Struggling to Implement AI in Your Business? Read this  

kit cox

By Kit Cox

Artificial Intelligence is a hot topic right now, and for good reason. When implemented correctly, AI has the potential to revolutionise businesses of any size. Imagine your team spending less time on repetitive tasks and more on strategic, value-added work. That’s the promise of AI. But let’s be honest – the journey to AI innovation isn’t always straightforward.   

Understanding the AI maze   

Diving into AI is a complex endeavour. The technology is changing week by week, bringing new challenges and opportunities with it. Additionally, there’s the human element to consider. Employees might be wary of AI, concerned about job security, or simply uncertain about how it will impact their roles. Then there are the technical challenges like security, compliance, implementation costs, and the need for training. If your IT systems are outdated, that’s yet another hurdle to clear before you can fully embrace AI. 

Planning is key to the success of AI  

These challenges highlight the importance of thoroughly understanding your current business processes, identifying potential use cases, and setting clear goals for what you want to achieve with AI. This preparation helps build a strong case for AI and allows you to anticipate and address potential roadblocks.   

Having a business orchestration tool can provide a clear overview of your operations and pinpoint where AI can make the biggest impact. It’s like having a strategic roadmap for your AI initiatives.   

Mapping out an AI strategy   

The best way to determine which AI tools will benefit you most is to conduct a comprehensive review of your business processes, particularly the manual and repetitive tasks. For instance, if your workflow involves extensive form management, AI tools such as Intelligent Document Processing can automate data entry and save considerable time. Similarly, if you’re overwhelmed with service emails, tools for email triage and sentiment analysis can greatly enhance efficiency.   

AI doesn’t represent all forms of automation   

AI is a broad term, so it’s important to differentiate between its various types. There are AI models developed by data scientists to predict outcomes, narrow-field AI for specific tasks like invoice processing, and generative models like ChatGPT that have a wide range of applications. Understanding these distinctions helps you see where AI can be most effectively integrated into your processes. 

Implementing automation technology such as RPA, Rule Engines, iPaaS, or low-code solutions requires a different strategy compared to implementing AI. Knowing how to make these distinctions means you’ll have a better understanding of the unique applications of AI, making it easier to understand where they can fit within your processes. 

Embracing GenAI safely 

Security concerns around AI are valid, but they shouldn’t deter you from leveraging AI’s benefits. A recent survey by Cisco found that one in four companies had limited the use of generative AI tools at work due to concerns around security. It can be daunting to proceed with AI, but the truth is there are many scenarios where the technology can be deployed with minimal risk. The answer isn’t to put a blanket ban on the use of AI but to carefully assess and manage where the risks are.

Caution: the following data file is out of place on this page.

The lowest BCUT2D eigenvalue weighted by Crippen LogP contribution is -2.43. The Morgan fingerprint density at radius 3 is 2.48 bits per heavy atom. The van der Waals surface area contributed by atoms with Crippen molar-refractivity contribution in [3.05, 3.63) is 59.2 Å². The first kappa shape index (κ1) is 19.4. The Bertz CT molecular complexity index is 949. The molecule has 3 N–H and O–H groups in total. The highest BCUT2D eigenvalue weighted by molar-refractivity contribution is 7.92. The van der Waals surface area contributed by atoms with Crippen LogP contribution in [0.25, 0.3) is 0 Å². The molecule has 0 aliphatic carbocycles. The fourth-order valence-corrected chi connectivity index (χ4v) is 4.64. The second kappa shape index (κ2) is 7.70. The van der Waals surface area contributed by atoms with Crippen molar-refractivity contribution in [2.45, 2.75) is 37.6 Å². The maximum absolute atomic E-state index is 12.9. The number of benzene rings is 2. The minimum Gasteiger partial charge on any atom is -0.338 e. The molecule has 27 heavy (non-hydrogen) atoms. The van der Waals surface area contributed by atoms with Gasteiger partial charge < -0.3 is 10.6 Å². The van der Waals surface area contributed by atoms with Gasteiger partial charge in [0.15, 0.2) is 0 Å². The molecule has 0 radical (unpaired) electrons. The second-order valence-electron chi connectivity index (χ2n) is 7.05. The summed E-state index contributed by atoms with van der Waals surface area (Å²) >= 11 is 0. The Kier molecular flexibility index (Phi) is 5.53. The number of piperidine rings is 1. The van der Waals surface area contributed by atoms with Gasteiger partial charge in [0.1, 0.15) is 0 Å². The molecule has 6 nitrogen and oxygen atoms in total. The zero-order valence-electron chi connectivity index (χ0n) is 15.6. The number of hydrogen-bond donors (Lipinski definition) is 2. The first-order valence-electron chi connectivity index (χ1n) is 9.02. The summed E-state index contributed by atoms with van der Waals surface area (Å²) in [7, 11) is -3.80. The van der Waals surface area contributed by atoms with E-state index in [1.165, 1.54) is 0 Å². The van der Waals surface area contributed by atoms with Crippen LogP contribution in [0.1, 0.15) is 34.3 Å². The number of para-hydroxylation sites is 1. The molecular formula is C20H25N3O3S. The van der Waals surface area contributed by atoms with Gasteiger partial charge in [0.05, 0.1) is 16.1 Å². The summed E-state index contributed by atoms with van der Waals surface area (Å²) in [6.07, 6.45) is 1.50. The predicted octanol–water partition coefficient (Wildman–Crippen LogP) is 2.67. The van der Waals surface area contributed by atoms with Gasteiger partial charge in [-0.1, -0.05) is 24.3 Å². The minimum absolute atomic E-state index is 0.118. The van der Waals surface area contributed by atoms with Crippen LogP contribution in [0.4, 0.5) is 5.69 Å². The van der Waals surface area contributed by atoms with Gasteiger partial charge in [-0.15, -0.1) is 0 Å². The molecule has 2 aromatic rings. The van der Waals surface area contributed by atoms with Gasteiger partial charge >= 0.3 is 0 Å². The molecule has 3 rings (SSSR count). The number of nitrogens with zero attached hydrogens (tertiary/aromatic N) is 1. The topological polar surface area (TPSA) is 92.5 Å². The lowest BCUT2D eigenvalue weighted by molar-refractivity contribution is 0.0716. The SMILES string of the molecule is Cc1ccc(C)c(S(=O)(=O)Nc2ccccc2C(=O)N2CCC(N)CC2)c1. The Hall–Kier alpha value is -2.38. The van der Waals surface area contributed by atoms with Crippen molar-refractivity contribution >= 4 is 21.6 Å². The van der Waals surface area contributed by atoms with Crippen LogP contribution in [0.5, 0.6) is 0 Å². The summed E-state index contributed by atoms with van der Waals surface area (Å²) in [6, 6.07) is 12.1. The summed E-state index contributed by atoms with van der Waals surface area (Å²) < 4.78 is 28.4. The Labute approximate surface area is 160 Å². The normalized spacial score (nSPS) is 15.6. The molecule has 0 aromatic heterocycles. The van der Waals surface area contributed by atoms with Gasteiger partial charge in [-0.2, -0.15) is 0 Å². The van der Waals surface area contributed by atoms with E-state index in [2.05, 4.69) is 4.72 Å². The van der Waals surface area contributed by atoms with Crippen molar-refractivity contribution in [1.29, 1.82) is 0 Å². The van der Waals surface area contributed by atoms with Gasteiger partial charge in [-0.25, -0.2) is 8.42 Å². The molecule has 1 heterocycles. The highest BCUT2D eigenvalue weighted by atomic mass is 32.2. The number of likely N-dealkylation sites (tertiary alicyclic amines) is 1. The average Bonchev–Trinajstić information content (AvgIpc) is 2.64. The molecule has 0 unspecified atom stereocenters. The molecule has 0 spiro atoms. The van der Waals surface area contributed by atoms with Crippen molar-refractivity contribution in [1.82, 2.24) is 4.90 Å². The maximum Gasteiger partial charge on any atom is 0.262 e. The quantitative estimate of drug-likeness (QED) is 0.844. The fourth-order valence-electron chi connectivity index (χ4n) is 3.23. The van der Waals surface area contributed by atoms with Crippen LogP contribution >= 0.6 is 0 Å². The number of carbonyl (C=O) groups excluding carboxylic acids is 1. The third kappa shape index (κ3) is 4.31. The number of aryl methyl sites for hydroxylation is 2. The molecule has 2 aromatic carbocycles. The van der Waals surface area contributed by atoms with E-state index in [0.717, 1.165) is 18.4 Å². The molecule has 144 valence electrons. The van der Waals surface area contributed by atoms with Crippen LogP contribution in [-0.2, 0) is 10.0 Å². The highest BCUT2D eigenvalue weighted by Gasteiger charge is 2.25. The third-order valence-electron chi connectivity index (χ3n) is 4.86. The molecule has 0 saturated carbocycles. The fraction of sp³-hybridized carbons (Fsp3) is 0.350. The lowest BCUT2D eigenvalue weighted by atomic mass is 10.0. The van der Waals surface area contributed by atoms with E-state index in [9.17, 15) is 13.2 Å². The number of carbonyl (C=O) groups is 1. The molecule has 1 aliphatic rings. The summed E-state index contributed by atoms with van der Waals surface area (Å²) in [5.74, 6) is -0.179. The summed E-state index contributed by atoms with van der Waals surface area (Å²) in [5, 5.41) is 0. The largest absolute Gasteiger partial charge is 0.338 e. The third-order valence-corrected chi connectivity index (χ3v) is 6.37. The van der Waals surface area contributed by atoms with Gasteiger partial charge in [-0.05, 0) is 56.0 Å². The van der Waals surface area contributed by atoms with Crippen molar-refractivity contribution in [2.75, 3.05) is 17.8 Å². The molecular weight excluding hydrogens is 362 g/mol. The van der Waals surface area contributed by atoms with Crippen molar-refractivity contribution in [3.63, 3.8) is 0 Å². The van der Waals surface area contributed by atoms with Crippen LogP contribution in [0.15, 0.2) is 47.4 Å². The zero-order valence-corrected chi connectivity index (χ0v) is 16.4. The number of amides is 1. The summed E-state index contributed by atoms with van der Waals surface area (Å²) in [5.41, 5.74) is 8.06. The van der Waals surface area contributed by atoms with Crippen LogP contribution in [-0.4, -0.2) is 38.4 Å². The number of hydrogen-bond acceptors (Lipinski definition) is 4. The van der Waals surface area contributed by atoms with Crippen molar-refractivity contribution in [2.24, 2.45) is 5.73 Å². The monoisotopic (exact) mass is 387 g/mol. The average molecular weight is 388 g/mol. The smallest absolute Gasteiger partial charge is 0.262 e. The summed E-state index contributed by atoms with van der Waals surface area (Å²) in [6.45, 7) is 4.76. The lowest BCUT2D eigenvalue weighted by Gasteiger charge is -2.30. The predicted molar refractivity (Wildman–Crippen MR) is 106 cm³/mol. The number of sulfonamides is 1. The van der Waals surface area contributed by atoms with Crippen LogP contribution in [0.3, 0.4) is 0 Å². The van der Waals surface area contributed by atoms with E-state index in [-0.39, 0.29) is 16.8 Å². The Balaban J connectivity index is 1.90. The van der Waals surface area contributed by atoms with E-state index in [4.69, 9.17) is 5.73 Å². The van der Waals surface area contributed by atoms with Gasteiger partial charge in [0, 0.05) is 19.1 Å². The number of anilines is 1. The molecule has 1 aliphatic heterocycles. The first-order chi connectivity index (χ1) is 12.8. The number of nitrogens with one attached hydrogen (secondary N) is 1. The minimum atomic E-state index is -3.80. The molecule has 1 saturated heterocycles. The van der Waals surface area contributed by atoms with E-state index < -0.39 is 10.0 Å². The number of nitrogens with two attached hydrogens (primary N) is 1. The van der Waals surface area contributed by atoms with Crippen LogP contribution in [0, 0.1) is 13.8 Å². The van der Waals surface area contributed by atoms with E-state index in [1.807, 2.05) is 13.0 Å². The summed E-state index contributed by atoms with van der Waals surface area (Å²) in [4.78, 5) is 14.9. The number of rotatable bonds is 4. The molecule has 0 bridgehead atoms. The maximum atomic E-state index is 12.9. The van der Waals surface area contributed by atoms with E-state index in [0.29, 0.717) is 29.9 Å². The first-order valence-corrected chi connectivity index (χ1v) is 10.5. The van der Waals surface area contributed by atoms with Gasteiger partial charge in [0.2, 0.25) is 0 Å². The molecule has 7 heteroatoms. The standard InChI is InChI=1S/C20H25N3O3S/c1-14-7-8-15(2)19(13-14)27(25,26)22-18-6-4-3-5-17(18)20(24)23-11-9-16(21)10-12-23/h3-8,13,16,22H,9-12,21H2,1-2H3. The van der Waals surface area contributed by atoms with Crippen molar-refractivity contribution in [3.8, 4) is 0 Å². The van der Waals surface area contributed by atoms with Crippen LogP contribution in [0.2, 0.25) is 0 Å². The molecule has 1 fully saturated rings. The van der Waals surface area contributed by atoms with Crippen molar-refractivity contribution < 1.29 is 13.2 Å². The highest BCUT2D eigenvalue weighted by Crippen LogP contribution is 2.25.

For creative professions such as graphic design, coding, or copywriting, embracing GenAI is a low-risk endeavour. In our own organisation, our Copywriters rely on AI for proofreading, while our Coders use it to write their first draft of code. These teams, which have established procedures for testing, quality control, and validation, find AI invaluable for accelerating routine tasks. 

Approaching GenAI in these steps is a good place to start: Identify all employees whose roles involve creative tasks, form task forces to find the best AI tools for their needs and procure low-risk AI tools to assist across the organisation. This method boosts productivity and creativity while managing risks. 

Empowering employees with AI 

To make AI a priority, empower your employees to lead these projects. Moving beyond the IT department, allow business users to access and apply AI models directly to their work areas. This approach fosters a deeper understanding and ownership of the technology.  

For roles associated with ‘delivery,’ ‘process,’ or ‘execution,’ it’s crucial to establish safeguards around GenAI and manage risks. It’s necessary to have a method for measuring expected outcomes and a clear policy regarding data management and the use of organisational data in training other models. 

Unlocking AI potential 

When used effectively, AI can save time, reduce manual tasks, and allow customer service teams to focus on more valuable work. By targeting inefficient processes, AI can make a significant impact, rather than taking an unfocused approach. Businesses should empower their employees to take the lead on these projects. The key is to move beyond seeing AI as simply a task for the IT department. When off-the-shelf AI models are made accessible to business users, they can directly apply these tools to their work areas, enabling a deeper understanding and ownership of the technology. 

About the Author   

Kit CoxKit Cox is the Founder and CTO of Enate. Kit has been passionate about technology since childhood, starting coding at the age of 10. He built Enate’s workflow orchestration and AI platform to help businesses automate manual tasks and deliver on time. Global companies like TMF and EY use Enate to streamline their operations. 


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